The Cathedral of Naples is among the most important attractions of the city. It is dedicated to the patron saint Santa Maria Assunta and is full of interesting works of art. Three times a year it hosts the festival of San Gennaro.
Santa Maria Assunta Cathedral Naples
The address of the Cathedral is Via Duomo 149 – 80138 Naples (tel. +39 081449097). Bus: C55. The church itself is free, but admission to the baptistery is 1.50 Euro. Opening hours: 8:30 a.m. to 1 p.m. and 3:30 to 7:30 p.m.; Sundays: 8:30 a.m. to 1:30 p.m. and 4:30 to 7:30 p.m.
History and description
Construction of the church began in 1272 and the work was completed in 1315. The patron was Charles of Anjou.
An earthquake in 1456 destroyed much of the church.
The present appearance is the result of renovations that have taken place over the centuries.
For example, the neo-Gothic facade was built only towards the end of the 19th century.
What to see
The Cappella di San Gennaro is graced by, among other things, a fresco by the hand of Giovanni Lanfranco.
The mosaics from the baptistery date from the 4th century.
The highest parts of the nave and the transept are by Luca Giordano.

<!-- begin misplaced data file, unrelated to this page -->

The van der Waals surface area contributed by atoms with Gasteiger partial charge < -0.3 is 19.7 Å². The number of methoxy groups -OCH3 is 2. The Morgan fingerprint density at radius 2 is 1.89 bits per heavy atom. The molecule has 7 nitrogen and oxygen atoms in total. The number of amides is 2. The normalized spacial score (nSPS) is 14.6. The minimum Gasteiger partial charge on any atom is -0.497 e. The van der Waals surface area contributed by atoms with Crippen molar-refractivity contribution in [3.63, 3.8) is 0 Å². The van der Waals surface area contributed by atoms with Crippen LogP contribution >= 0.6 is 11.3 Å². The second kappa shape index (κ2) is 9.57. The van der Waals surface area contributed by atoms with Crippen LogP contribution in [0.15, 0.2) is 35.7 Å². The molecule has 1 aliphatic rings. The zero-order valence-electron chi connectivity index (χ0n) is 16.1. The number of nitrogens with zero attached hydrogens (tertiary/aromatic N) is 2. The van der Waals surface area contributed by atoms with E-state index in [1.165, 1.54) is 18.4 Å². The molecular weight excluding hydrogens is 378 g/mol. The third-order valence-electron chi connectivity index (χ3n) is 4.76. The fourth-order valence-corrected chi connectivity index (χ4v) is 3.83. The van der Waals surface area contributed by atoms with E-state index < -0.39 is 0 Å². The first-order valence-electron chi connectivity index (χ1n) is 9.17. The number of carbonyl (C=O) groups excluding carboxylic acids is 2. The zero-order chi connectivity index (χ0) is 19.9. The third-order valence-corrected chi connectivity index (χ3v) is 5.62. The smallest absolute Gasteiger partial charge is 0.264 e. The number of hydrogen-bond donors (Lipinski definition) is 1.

Chapel of Saint Janarius (San Gennaro)
The Cappella di San Gennaro is located along the left aisle. Designed by Giovanni Cola di Franco, it was finished in 1637. Apart from the already mentioned fresco by Lanfranco that adorns the dome of this chapel, the painting “Saint Janarius Escaping Unharmed from the Furnace” is also worth seeing. In a silver safe behind the altar are the skull of San Gennaro and the two ampoules of blood that three times a year are the highlight of the festival in honor of the saint.
Relics of Saint Janarius are also on display in the Cappella Carafa under the high altar and in the adjoining chapel, in the latter case an urn with some bones and a case with larger bones.
A Basilica inside the Cathedral
To the left of the entrance is a 4th century basilica, incorporated into the Duomo itself. Behind this Basilica di Santa Restituta, completely reconstructed after the earthquake of 1688, is the archaeological zone of the Duomo, with ruins of Greek and Roman buildings and roads.
Next to the Duomo is the Museo del Tesoro di San Gennaro. Many of the works exhibited here are ex voto donations. The 18th century palanquin is used on rainy days, when the bust of the saint is carried in a procession through Naples.